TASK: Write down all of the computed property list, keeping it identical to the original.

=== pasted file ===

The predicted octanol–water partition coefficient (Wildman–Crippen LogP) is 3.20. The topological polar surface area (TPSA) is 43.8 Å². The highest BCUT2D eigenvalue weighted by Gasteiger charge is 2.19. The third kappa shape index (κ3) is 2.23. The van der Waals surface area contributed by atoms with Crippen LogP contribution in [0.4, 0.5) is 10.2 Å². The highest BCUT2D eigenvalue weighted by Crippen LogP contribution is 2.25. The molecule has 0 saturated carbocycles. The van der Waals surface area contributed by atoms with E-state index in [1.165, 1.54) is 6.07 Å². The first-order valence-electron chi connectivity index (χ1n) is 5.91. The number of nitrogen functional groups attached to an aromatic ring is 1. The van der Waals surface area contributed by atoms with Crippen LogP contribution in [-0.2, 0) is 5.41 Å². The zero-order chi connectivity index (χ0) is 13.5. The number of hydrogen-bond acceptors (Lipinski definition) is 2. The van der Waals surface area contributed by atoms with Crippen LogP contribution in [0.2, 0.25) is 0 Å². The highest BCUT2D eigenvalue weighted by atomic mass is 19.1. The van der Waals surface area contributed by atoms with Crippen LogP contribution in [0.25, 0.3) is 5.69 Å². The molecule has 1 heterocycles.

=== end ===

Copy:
The predicted octanol–water partition coefficient (Wildman–Crippen LogP) is 3.20. The topological polar surface area (TPSA) is 43.8 Å². The highest BCUT2D eigenvalue weighted by Gasteiger charge is 2.19. The third kappa shape index (κ3) is 2.23. The van der Waals surface area contributed by atoms with Crippen LogP contribution in [0.4, 0.5) is 10.2 Å². The highest BCUT2D eigenvalue weighted by Crippen LogP contribution is 2.25. The molecule has 0 saturated carbocycles. The van der Waals surface area contributed by atoms with E-state index in [1.165, 1.54) is 6.07 Å². The first-order valence-electron chi connectivity index (χ1n) is 5.91. The number of nitrogen functional groups attached to an aromatic ring is 1. The van der Waals surface area contributed by atoms with Crippen LogP contribution in [-0.2, 0) is 5.41 Å². The zero-order chi connectivity index (χ0) is 13.5. The number of hydrogen-bond acceptors (Lipinski definition) is 2. The van der Waals surface area contributed by atoms with Crippen LogP contribution in [0.2, 0.25) is 0 Å². The highest BCUT2D eigenvalue weighted by atomic mass is 19.1. The van der Waals surface area contributed by atoms with Crippen LogP contribution in [0.25, 0.3) is 5.69 Å². The molecule has 1 heterocycles.